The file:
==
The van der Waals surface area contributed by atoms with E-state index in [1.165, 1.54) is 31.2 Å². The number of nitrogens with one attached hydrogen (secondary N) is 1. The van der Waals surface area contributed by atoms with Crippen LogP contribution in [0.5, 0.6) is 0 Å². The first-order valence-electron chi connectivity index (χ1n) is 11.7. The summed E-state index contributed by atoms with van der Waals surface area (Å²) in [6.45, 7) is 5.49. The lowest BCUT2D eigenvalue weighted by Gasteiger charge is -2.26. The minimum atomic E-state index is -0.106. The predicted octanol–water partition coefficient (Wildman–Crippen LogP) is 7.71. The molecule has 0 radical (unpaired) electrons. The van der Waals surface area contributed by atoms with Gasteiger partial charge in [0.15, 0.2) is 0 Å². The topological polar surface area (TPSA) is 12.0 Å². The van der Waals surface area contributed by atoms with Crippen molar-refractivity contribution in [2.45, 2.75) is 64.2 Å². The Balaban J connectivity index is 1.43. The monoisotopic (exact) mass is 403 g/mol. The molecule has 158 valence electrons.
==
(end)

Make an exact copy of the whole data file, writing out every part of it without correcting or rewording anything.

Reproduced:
The van der Waals surface area contributed by atoms with E-state index in [1.165, 1.54) is 31.2 Å². The number of nitrogens with one attached hydrogen (secondary N) is 1. The van der Waals surface area contributed by atoms with Crippen LogP contribution in [0.5, 0.6) is 0 Å². The first-order valence-electron chi connectivity index (χ1n) is 11.7. The summed E-state index contributed by atoms with van der Waals surface area (Å²) in [6.45, 7) is 5.49. The lowest BCUT2D eigenvalue weighted by Gasteiger charge is -2.26. The minimum atomic E-state index is -0.106. The predicted octanol–water partition coefficient (Wildman–Crippen LogP) is 7.71. The molecule has 0 radical (unpaired) electrons. The van der Waals surface area contributed by atoms with Gasteiger partial charge in [0.15, 0.2) is 0 Å². The topological polar surface area (TPSA) is 12.0 Å². The van der Waals surface area contributed by atoms with Crippen molar-refractivity contribution in [2.45, 2.75) is 64.2 Å². The Balaban J connectivity index is 1.43. The monoisotopic (exact) mass is 403 g/mol. The molecule has 158 valence electrons.